(Sydney, April 22, 2023) The wreck of the Montevideo Maru, on which approximately 979 Australian troops and civilians perished in the worst maritime disaster in Australia’s history, has been located at a depth of more than 4,000 metres off the coast of the Philippines – 80 years after it was sunk by an American submarine during World War II.
The location of the Japanese transport ship has been an enduring mystery since it was torpedoed on July 1, 1942 by the USS Sturgeon. Unbeknown to the submarine, the Montevideo Maru was carrying prisoners of war and civilians who had been captured in the fall of Rabaul a few months earlier.
Approximately 1060 prisoners, both military and civilian, were lost. The ship sank with at least 850 Australian service members and 210 civilians from 14 countries, who ranged
from a boy aged 15 to men in their sixties.
Almost twice as many Australians died in this one incident than were killed in the entire Vietnam War. Significantly more were lost than in the sinking of the HMAS Sydney (645) in 1941 and the hospital ship Centaur (268) in 1943.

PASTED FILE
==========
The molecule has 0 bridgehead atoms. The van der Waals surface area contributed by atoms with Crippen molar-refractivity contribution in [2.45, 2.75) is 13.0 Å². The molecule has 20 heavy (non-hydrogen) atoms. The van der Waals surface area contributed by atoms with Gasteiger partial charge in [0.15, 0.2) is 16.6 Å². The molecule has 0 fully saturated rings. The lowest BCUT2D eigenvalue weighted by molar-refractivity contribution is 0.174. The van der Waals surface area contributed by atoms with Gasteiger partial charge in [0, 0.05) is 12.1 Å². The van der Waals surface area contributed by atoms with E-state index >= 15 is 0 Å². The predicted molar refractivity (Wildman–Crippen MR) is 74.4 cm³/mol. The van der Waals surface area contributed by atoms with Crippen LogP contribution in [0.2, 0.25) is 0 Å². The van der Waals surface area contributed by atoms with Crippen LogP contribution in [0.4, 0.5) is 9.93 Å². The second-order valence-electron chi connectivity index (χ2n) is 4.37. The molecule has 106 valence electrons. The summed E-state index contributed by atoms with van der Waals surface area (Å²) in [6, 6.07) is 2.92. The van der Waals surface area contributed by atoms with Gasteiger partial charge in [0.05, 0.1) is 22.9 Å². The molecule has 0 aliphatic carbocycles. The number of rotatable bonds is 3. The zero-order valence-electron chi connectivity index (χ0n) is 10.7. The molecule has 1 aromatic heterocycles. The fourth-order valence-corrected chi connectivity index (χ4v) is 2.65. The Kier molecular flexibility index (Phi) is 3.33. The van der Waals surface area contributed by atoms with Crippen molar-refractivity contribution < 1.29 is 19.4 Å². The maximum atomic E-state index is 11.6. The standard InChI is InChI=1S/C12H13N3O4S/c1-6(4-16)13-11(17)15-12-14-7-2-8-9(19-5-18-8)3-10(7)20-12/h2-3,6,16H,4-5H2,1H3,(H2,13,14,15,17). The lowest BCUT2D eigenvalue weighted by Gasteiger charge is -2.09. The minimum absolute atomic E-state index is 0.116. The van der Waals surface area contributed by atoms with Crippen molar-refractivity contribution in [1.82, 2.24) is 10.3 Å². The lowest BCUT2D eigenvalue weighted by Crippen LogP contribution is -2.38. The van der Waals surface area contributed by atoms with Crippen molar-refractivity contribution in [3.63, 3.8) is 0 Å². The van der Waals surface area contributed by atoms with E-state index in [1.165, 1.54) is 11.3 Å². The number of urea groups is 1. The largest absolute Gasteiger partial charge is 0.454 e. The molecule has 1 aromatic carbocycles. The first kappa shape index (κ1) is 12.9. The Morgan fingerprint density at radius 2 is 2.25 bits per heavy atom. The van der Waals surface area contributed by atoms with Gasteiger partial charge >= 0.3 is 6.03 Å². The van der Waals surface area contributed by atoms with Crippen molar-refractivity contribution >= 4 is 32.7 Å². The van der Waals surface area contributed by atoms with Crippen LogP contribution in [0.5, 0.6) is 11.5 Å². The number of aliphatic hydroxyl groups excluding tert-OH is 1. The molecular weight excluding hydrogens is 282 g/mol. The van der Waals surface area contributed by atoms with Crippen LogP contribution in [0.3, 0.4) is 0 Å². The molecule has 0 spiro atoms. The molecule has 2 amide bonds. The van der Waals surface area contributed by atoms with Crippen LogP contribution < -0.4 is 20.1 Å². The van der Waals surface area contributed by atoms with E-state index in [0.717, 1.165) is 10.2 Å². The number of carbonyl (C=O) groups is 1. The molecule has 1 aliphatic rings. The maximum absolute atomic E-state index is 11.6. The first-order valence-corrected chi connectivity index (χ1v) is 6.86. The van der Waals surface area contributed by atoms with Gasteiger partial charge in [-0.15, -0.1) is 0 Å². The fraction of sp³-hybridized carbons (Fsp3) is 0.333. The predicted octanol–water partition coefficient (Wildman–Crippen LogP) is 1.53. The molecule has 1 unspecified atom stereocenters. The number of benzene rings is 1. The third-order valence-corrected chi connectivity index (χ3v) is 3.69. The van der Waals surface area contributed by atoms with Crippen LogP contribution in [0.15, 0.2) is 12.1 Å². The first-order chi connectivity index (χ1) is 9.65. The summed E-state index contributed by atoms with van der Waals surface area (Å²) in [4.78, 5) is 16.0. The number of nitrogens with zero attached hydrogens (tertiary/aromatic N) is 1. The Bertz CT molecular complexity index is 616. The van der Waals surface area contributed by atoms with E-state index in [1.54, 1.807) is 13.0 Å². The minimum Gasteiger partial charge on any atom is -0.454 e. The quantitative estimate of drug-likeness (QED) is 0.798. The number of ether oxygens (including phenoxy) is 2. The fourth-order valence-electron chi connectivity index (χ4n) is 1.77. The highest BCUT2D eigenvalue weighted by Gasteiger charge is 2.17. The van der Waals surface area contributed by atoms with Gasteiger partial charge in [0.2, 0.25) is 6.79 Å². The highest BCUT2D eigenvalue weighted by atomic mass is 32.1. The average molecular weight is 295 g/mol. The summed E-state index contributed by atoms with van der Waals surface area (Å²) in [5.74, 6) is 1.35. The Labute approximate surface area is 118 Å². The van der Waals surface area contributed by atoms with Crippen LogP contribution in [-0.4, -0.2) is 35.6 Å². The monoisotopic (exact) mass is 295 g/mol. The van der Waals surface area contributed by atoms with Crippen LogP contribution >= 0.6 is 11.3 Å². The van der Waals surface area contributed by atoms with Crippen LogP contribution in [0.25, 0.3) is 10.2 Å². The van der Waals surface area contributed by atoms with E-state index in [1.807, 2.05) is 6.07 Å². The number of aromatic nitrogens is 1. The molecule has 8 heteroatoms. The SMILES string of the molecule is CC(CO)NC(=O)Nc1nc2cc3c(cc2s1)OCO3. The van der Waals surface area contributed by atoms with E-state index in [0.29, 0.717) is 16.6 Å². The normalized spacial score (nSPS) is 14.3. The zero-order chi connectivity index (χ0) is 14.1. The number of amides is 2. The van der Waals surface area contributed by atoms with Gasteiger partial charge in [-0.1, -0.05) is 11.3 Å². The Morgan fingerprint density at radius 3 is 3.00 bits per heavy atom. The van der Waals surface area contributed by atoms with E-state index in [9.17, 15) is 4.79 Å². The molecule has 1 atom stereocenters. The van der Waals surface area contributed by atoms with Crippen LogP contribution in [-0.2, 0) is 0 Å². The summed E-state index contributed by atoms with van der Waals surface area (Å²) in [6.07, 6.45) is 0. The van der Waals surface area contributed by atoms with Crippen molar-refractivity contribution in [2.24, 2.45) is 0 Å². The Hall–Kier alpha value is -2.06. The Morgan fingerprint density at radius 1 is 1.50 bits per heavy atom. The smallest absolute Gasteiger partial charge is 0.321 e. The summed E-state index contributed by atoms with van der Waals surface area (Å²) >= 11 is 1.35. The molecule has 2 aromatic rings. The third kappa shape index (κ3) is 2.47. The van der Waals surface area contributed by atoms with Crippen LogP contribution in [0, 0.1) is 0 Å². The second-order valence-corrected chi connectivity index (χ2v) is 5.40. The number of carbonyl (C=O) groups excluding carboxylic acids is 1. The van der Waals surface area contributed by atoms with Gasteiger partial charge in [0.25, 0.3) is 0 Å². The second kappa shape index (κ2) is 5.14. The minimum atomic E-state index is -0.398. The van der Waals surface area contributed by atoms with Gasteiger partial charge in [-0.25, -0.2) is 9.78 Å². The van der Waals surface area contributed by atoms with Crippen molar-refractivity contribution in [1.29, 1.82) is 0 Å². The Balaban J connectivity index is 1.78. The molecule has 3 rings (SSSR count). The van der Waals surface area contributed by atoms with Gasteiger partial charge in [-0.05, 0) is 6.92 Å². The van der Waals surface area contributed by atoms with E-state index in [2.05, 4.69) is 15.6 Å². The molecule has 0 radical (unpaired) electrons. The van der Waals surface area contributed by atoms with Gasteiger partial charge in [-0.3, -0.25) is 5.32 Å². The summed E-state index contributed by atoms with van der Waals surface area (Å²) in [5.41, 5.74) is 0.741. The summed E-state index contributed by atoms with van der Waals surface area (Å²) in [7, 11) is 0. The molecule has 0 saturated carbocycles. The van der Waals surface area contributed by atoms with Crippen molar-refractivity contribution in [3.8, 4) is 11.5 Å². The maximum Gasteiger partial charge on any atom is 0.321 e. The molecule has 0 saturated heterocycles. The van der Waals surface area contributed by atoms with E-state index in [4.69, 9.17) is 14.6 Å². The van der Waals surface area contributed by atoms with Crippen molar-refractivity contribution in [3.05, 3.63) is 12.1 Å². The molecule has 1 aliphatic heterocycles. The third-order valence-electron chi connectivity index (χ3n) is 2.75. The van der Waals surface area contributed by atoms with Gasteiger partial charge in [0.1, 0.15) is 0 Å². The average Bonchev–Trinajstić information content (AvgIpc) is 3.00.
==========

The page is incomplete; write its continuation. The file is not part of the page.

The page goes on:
The wreck was discovered on an extraordinary mission put together by Sydney’s Silentworld Foundation, which is dedicated to maritime archaeology and history, and
Dutch company Fugro, deep-sea survey specialists, with support from the Department of Defence.
The search commenced on April 6 in the West Philippine Sea, 110km north-west of Luzon. After just 12 days (April 18), a positive sighting was recorded using state-of-the-art technology, including an Autonomous Underwater Vehicle (AUV) with in-built sonar.
It took a number of days to verify the wreck using expert analysis from the project team, comprising maritime archaeologists, conservators, operations and research specialists, and ex-naval officers.